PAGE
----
Got it all together? Your next step is to organize it into one professional, cohesive investor package. (Again, check out my site for a downloadable template, and get it in the hands of prospective lenders and investors…fast.) With your packet built, here’s who to turn to for that all-important funding…
If you’re considering HARD MONEY LENDERS
Hard money lenders will loan you money for your real estate deals simply on the merit of the deal—and that’s why your investor packet is so critical. Typically hard money lenders will lend up to a certain value—a value that, if you default on the loan, they can take possession of the property and still make money.
To get to that number, hard money lenders do an independent assessment of the property and determine their own value, post-rehab. In most cases, lenders will then fund up to 65% of the ARV based on their calculations, which is usually a good foundation for these types of purchases. They’ll also want to see that you, the buyer, have some solid skin in the game. Without any “real” money invested, it’s easier for you to walk away, at least in the lender’s eyes. This can be your own cash investment, money from other sources (more on this later) or funding from a private money lender. Simply, don’t let a lack of cash hold you back from a great deal—the money will come if you’re persistent, consistent and keep pounding the pavement.
When dealing with hard money lenders, be prepared to ante up some additional fees for origination points. You’ll typically pay 3-5% (three to five points) with a 12-15% interest rate for your loans. These fees are, essentially, your hard money lender’s cost of doing business—think reviewing the comps, your application processing and other resource allocations tied to lending you money. Be wary of hard money lenders who charge a point or two right out of the gate, though. They’re often not legit. I’ve seen many people pay these fraudulent points only to lose their money and not get the funding they were promised. Not good.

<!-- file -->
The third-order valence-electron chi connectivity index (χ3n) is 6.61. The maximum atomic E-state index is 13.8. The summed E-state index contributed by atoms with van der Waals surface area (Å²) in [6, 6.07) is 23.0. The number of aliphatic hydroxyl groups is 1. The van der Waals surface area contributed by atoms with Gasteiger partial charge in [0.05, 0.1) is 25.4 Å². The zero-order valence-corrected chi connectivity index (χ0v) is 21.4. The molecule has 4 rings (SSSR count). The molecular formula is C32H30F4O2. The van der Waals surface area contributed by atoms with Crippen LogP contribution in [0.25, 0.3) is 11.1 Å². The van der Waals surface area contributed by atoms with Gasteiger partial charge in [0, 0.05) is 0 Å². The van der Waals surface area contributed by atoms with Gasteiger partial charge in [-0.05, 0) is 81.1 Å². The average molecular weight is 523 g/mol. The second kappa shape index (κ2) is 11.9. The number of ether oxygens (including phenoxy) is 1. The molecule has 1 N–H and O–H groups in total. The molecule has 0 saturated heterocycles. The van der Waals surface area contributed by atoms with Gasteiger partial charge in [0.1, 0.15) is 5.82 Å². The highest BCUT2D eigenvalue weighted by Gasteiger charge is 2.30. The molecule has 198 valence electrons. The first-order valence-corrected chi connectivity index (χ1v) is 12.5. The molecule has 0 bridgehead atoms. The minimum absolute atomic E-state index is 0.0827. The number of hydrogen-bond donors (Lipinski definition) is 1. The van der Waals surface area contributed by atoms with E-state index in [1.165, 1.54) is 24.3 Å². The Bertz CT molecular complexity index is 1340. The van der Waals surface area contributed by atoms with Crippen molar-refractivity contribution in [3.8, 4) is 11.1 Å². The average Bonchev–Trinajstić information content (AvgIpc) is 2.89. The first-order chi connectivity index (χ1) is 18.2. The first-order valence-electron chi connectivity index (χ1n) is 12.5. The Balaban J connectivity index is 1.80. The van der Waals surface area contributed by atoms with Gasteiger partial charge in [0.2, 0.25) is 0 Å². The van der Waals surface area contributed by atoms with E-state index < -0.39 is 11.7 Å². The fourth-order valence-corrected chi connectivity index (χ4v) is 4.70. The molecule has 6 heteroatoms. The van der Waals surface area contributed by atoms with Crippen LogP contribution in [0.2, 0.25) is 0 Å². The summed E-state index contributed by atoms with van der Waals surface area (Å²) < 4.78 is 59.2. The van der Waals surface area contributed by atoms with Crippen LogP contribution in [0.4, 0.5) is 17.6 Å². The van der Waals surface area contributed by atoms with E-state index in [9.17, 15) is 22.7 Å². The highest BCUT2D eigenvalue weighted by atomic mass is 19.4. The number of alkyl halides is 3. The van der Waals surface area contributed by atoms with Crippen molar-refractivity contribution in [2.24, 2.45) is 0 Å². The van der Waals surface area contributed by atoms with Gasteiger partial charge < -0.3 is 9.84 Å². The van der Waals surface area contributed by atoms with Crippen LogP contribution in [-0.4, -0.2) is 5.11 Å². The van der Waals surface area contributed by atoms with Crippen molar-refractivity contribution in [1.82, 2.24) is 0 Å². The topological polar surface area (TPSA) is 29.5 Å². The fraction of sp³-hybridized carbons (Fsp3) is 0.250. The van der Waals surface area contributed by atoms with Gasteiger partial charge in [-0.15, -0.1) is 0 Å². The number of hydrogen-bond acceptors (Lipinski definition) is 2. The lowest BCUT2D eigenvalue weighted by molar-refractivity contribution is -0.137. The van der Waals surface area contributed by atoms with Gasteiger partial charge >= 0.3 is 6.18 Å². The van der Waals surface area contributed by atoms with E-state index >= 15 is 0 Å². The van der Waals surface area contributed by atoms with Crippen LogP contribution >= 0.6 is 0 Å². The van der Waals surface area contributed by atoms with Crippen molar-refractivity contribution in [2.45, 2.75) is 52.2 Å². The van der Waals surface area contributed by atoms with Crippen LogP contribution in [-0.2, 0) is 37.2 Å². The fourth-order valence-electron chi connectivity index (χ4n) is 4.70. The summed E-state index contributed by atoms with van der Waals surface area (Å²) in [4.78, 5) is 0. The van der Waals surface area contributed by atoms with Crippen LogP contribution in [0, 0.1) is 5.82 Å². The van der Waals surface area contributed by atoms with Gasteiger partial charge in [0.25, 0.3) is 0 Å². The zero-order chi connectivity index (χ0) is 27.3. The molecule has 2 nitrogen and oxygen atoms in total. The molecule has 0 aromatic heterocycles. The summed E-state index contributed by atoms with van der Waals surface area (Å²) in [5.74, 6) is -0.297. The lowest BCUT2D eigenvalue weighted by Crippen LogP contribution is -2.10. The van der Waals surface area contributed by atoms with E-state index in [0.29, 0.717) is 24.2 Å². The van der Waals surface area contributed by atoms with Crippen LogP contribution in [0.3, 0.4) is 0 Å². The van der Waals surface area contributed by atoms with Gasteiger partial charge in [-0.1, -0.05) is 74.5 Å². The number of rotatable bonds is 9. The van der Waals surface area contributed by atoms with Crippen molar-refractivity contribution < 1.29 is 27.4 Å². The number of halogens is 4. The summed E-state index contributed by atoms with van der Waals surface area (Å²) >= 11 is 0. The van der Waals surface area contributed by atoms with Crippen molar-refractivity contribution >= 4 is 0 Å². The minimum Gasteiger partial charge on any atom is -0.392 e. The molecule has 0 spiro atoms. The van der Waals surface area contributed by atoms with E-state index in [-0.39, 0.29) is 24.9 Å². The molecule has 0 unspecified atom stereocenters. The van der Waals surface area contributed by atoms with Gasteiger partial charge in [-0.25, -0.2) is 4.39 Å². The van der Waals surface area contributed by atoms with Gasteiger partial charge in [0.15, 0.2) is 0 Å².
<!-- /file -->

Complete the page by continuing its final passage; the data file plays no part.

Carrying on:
All about PRIVATE MONEY LENDERS
The alternative to hard money lenders is to tap a private money lender. Private lenders are, literally, any single person or group of people lending money outside of a traditional bank or brokerage structure. This person or group invests their own money to help you close your deals. It could be a friend or relative who you’ve offered a good return on their investment in exchange for a low- or no-interest loan, a more formal peer lending system or something entirely different. But always, private lending has that personal touch.
If you don’t already have options for private money lenders, sites like PrivateMoneyPro.com can be incredibly helpful. This site lists 200+ private lenders across the country, looking to fund all sorts of deals. You can purchase a list quickly, easily and at a very low cost (a great bonus!), and you’ll instantly have access to more lenders than you could ever need. The next step? Start your outreach and start getting that investor packet in front of them! You’ve got nothing to lose and infinite amounts to gain. I recommend these lists to my students year after year in the Real Estate Academy, and in my experience, I haven’t seen any others even come close to the quality, consistency and accuracy of their lists.